PHOTO: Kristen Grimm will run against Sen. Jack Johnson this fall.//Submitted
By BROOKE WANSER
A Democratic candidate who hopes to run against Williamson County Sen. Jack Johnson held her first campaign fundraiser on Tuesday night.
Kristen Grimm hopes to challenge Johnson, who was first elected to represent Williamson County in the state senate in 2006. She first must get through the primary election on Aug. 2. The state general election follows, on Nov. 6.
Grimm and her family moved to Williamson County in 2001. She is originally from Kissimmee, Florida.
Grimm has four children: two daughters have graduated from Williamson County Schools, while her two sons are still in school.
Staying home to raise her children, she said, has been “one of the highest callings of my life.”
“Becoming a mother did interrupt my education,” she admitted, “but I think that being a mother is an education of itself. I think the world would be a lot better off if we had more mothers in the halls of the legislature and in our government.”
One of Grimm’s sons has a rare disease, undergoing many surgeries, which led her to a passion for healthcare activism and reform at the state level.
“Until we have true healthcare reform, we have to protect healthcare at the state level,” Grimm said.
One focus is Medicaid, which she pointed out pays for a large percentage of children’s hospital visits, especially those with serious illness.
She pointed to the numbers: only 44 percent of Tennesseans who are insured receive coverage from their employers.
“It’s my heart and soul and what I will commit my life to,” she said of healthcare reform.
Grimm praised Williamson County Schools for a positive impact on her family, but acknowledged the challenge growth presents. Grimm said she wants to advocate to fully fund the county schools, to an adequate measure.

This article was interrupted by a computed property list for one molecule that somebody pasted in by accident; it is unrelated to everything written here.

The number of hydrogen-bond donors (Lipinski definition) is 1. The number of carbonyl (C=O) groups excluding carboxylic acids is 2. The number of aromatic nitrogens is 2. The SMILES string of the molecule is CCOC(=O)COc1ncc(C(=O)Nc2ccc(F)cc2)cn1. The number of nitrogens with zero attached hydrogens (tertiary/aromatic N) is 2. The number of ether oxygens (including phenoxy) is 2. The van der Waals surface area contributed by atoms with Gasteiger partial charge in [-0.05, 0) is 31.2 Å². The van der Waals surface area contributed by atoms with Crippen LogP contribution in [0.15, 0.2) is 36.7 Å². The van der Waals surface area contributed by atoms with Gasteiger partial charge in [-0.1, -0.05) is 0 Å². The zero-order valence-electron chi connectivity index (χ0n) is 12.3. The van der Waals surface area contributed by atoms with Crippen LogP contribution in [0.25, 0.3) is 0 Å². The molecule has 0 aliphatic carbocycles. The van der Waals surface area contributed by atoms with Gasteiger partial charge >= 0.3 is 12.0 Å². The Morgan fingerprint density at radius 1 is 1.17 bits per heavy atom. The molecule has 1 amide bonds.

A third key part of her campaign is being proactive about long-overdue updates and changes to infrastructure.
“It’s not a secret that we’re growing and we will continue to grow,” she said. “We need to plan ahead for all matters concerning our state infrastructure, roads, improving our development, and getting ahead of infrastructure.”
As a representative, Grimm said she would advocate for Williamson County, keeping in mind the unique privileges that representation would bring.
“It’s important for us to realize we’re the wealthiest county, but we’re one of 95 counties,” Grimm said. “I believe our representatives we send up there to the legislature need to be individuals who understand that not all of the rest of the state looks like our county, and we have an extraordinary responsibility to be mindful of the fiscal constraints.”
Grimm points back to her grandparents, both of whom were deaf and met at the Florida School for the Deaf and Blind, as an inspiration for her stance on compassionate care and public education.
Now, her connection to her community fills her with pride and a desire to serve her fellow citizens.
“We not only live here, but we love the community we live in,” Grimm said. “We feel very blessed to be here.”